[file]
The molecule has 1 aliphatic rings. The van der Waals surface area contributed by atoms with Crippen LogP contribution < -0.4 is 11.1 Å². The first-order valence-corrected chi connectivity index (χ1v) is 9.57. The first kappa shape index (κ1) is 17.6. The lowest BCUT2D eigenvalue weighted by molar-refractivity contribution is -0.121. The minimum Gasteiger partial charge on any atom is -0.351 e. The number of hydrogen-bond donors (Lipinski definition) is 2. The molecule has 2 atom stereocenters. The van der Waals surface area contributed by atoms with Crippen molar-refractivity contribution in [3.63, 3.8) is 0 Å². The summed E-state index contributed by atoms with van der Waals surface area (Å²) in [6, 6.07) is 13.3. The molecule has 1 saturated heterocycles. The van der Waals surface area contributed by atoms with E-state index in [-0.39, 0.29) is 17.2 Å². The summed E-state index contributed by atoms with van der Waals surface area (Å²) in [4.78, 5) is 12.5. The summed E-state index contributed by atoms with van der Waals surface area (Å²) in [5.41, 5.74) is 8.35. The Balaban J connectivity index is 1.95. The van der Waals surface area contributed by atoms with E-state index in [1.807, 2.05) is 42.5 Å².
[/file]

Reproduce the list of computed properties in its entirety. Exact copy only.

The molecule has 1 aliphatic rings. The van der Waals surface area contributed by atoms with Crippen LogP contribution < -0.4 is 11.1 Å². The first-order valence-corrected chi connectivity index (χ1v) is 9.57. The first kappa shape index (κ1) is 17.6. The lowest BCUT2D eigenvalue weighted by molar-refractivity contribution is -0.121. The minimum Gasteiger partial charge on any atom is -0.351 e. The number of hydrogen-bond donors (Lipinski definition) is 2. The molecule has 2 atom stereocenters. The van der Waals surface area contributed by atoms with Crippen molar-refractivity contribution in [3.63, 3.8) is 0 Å². The summed E-state index contributed by atoms with van der Waals surface area (Å²) in [6, 6.07) is 13.3. The molecule has 1 saturated heterocycles. The van der Waals surface area contributed by atoms with E-state index in [-0.39, 0.29) is 17.2 Å². The summed E-state index contributed by atoms with van der Waals surface area (Å²) in [4.78, 5) is 12.5. The summed E-state index contributed by atoms with van der Waals surface area (Å²) in [5.41, 5.74) is 8.35. The Balaban J connectivity index is 1.95. The van der Waals surface area contributed by atoms with E-state index in [1.807, 2.05) is 42.5 Å².